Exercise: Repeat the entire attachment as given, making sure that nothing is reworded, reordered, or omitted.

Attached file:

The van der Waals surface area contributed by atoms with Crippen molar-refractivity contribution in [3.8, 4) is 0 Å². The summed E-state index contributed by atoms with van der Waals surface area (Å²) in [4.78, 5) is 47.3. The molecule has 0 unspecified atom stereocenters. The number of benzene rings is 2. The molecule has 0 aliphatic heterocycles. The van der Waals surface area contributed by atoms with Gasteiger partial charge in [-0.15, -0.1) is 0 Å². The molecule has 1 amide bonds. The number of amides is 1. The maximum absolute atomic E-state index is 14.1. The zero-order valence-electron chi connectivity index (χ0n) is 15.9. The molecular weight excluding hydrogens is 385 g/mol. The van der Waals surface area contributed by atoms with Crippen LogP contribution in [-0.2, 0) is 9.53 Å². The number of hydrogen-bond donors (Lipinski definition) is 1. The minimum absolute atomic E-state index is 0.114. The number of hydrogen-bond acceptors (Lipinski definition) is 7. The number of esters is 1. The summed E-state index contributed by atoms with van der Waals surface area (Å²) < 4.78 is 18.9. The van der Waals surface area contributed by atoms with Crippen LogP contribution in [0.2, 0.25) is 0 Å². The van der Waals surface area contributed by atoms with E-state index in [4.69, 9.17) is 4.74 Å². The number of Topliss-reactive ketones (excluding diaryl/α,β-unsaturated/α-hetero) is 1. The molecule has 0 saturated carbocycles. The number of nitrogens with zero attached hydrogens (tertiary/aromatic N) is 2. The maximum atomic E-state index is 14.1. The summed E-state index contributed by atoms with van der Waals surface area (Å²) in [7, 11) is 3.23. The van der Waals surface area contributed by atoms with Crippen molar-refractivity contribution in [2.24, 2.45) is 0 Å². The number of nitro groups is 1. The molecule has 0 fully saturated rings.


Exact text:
The van der Waals surface area contributed by atoms with Crippen molar-refractivity contribution in [3.8, 4) is 0 Å². The summed E-state index contributed by atoms with van der Waals surface area (Å²) in [4.78, 5) is 47.3. The molecule has 0 unspecified atom stereocenters. The number of benzene rings is 2. The molecule has 0 aliphatic heterocycles. The van der Waals surface area contributed by atoms with Gasteiger partial charge in [-0.15, -0.1) is 0 Å². The molecule has 1 amide bonds. The number of amides is 1. The maximum absolute atomic E-state index is 14.1. The zero-order valence-electron chi connectivity index (χ0n) is 15.9. The molecular weight excluding hydrogens is 385 g/mol. The van der Waals surface area contributed by atoms with Crippen LogP contribution in [-0.2, 0) is 9.53 Å². The number of hydrogen-bond donors (Lipinski definition) is 1. The minimum absolute atomic E-state index is 0.114. The number of hydrogen-bond acceptors (Lipinski definition) is 7. The number of esters is 1. The summed E-state index contributed by atoms with van der Waals surface area (Å²) < 4.78 is 18.9. The van der Waals surface area contributed by atoms with Crippen LogP contribution in [0.2, 0.25) is 0 Å². The van der Waals surface area contributed by atoms with E-state index in [4.69, 9.17) is 4.74 Å². The number of Topliss-reactive ketones (excluding diaryl/α,β-unsaturated/α-hetero) is 1. The molecule has 0 saturated carbocycles. The number of nitrogens with zero attached hydrogens (tertiary/aromatic N) is 2. The maximum atomic E-state index is 14.1. The summed E-state index contributed by atoms with van der Waals surface area (Å²) in [7, 11) is 3.23. The van der Waals surface area contributed by atoms with Crippen molar-refractivity contribution in [2.24, 2.45) is 0 Å². The number of nitro groups is 1. The molecule has 0 fully saturated rings.